Channel 4's Benefits Street Cost The Cast 'Everything,' White Dee Says

White Dee Says What She Lost By Being On 'Benefits Street'

One of the stars of "poverty porn" documentary 'Benefits Street' has said the cast have "lost everything" since it was broadcast.

Deirdre Kelly, better known as White Dee, said it had made Birmingham's James Turner Street, where the show was filmed, into a "tourist attraction".

The show and its successor Immigration Street have been attacked for "demonising" the participants and its sequel Immigration Street had to be cut from a six-episode series to a one-off special because of threats to the crew while they were filming in Southampton.

A second series of 'Benefits Street' is being filmed in Stockton-on-Tees was heavily criticised by local politicians who opposed the programme.

Kelly told The Stephen Nolan Show on BBC Radio 5 Live: "People have moved, and it is all because of the show. It was like one great big massive happy family. It does break my heart because we've lost everything. I've lost people I considered family.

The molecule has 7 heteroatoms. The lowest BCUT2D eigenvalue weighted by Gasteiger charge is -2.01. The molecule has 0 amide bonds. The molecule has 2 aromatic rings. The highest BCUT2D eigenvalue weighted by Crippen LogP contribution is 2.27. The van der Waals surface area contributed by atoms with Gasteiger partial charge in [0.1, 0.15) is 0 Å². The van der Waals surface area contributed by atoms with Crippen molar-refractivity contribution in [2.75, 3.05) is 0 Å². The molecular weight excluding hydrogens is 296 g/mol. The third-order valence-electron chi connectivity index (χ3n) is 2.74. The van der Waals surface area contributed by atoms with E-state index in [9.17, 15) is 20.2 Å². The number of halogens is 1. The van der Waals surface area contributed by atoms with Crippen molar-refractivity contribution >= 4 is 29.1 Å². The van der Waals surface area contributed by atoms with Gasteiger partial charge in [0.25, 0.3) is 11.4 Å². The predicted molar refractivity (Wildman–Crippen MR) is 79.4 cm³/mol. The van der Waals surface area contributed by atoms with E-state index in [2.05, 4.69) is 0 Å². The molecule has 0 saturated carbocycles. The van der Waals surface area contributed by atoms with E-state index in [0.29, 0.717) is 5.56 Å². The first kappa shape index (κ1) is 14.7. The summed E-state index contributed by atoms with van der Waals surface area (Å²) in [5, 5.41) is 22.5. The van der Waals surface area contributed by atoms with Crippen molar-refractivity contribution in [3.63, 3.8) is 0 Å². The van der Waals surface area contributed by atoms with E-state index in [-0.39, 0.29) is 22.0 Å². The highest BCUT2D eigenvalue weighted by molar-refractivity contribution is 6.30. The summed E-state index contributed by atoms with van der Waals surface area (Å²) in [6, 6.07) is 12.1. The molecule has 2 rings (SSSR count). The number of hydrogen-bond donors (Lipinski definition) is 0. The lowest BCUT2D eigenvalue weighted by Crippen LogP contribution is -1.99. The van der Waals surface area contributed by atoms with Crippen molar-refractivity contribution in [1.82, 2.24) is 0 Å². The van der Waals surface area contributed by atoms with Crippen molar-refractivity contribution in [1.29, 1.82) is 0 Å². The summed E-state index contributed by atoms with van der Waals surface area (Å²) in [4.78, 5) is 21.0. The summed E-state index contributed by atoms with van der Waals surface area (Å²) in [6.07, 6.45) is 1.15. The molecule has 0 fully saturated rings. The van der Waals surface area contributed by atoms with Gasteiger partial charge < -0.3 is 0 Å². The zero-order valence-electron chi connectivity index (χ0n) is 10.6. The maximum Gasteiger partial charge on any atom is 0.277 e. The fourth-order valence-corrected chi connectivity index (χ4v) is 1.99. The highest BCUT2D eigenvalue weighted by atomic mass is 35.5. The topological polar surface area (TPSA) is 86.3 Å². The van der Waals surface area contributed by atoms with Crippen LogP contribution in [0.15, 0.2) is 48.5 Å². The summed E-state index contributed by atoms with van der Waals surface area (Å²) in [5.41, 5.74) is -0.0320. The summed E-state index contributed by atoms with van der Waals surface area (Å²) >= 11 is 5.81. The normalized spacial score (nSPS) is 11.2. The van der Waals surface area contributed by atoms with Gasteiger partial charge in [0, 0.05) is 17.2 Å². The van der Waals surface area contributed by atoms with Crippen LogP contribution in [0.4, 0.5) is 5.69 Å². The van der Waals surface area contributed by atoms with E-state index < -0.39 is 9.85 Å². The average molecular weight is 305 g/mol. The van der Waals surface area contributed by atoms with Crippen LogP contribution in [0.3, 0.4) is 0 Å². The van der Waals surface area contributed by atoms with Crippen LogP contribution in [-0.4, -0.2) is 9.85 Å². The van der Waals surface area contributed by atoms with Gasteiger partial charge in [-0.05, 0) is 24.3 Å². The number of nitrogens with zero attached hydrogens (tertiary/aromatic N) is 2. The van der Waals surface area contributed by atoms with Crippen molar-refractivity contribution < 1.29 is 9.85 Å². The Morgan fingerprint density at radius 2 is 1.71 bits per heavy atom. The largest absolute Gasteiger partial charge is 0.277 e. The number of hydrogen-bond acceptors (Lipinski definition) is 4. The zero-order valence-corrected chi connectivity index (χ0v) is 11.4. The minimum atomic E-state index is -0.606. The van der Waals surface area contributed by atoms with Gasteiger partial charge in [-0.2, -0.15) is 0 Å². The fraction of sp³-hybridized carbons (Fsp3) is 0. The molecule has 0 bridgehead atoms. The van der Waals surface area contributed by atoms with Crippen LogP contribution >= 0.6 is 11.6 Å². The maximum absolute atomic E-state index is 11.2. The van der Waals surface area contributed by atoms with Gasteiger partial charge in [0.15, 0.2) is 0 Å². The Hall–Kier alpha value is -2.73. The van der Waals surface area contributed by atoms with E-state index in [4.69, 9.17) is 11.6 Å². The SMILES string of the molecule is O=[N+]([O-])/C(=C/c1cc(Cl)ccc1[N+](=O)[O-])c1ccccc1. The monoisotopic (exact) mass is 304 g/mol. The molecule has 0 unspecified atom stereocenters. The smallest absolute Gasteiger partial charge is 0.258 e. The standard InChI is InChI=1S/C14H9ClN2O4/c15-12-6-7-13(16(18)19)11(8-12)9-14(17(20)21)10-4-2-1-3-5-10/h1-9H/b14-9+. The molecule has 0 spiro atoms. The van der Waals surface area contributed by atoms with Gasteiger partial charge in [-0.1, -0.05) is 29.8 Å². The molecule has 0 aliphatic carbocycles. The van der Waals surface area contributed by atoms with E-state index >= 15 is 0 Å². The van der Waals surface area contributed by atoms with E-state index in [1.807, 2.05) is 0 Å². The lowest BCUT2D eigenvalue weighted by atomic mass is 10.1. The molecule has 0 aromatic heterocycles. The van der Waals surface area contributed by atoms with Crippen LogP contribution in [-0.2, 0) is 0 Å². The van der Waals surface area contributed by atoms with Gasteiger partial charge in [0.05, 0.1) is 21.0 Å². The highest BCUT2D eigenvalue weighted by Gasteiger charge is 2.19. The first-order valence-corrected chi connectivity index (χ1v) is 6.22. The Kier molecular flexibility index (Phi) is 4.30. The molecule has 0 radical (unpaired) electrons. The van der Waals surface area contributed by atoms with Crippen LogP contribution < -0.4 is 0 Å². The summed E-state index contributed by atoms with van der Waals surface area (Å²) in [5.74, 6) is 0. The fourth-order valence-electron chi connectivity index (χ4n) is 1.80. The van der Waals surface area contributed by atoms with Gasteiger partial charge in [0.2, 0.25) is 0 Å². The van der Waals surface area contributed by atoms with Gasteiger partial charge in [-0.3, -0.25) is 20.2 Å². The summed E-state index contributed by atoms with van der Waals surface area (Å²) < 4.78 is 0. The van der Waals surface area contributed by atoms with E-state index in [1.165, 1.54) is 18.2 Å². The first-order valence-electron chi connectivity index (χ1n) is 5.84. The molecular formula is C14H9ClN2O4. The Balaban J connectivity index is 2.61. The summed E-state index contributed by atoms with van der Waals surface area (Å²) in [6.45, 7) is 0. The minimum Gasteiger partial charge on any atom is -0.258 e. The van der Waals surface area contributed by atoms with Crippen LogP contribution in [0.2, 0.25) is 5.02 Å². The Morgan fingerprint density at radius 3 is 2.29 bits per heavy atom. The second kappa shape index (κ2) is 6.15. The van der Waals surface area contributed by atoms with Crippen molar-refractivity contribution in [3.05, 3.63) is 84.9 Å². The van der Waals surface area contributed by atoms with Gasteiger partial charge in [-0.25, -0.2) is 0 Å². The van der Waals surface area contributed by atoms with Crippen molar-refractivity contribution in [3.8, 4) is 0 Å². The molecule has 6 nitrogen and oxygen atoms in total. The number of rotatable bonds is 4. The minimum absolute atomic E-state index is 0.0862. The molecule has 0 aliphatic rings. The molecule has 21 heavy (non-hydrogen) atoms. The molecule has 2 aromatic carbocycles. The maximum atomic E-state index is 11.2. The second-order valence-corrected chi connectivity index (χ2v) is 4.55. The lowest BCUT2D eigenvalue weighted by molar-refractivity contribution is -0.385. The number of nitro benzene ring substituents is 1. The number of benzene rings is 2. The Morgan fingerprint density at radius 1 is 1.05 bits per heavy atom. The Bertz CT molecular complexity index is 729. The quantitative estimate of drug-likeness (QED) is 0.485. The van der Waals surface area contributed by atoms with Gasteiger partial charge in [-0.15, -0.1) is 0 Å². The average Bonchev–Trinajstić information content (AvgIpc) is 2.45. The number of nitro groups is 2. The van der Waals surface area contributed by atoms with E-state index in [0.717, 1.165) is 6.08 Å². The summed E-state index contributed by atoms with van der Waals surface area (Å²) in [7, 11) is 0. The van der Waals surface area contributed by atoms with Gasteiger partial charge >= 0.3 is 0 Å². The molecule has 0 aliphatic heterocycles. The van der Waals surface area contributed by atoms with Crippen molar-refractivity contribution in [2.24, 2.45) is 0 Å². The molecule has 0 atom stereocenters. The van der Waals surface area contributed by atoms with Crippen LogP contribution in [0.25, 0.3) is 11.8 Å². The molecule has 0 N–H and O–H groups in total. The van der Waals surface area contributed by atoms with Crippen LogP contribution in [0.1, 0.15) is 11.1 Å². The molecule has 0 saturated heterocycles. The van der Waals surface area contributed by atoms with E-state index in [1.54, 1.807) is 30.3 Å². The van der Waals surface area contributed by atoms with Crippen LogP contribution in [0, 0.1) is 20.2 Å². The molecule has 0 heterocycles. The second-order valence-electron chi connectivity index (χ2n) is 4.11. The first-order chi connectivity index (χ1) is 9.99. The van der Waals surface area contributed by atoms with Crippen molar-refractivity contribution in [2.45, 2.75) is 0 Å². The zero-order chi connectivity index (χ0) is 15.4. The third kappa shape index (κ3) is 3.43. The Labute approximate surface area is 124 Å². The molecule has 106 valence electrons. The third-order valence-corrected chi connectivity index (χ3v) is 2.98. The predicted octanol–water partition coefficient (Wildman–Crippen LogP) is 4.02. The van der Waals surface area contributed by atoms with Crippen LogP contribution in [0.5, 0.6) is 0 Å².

White Dee said the people depicted in Benefits Street had 'lost everything' since it was broadcast

"This documentary turned our street into a tourist attraction. They turned us into figures of hate. We were liked by a lot of people, but we were also hated by a lot of people."

The show was attacked for exploiting the participants and branded "poverty porn" by some critics, but it made stars of some of its cast, including Kelly.

It also attracted hundreds of complaints to broadcasting watchdog Ofcom, which cleared Channel 4 of breaching any rules.

Story continues beneath slideshow

White Dee offered rap offer

Benefits Street

Among those who criticised the production of Immigration Street was Russell Brand, who said it would, like its predecessor, "remove any context that isn't amusing or entertaining", and highlighted the fact some of those who took part in Benefits Street received death threats and were vilified on social media.

In an episode of his vlog The Trews, he said: "Even the name, you can sense it's been conjured up to create controversy and viewers, I mean, that's the point of entertainment, isn't?

"As soon as you call it Immigration Street you're inviting a negative response. This is happening at a time in our society where these is evident fragility and tension and a degree of responsibility in the world of entertainment would be advisable."

Before You Go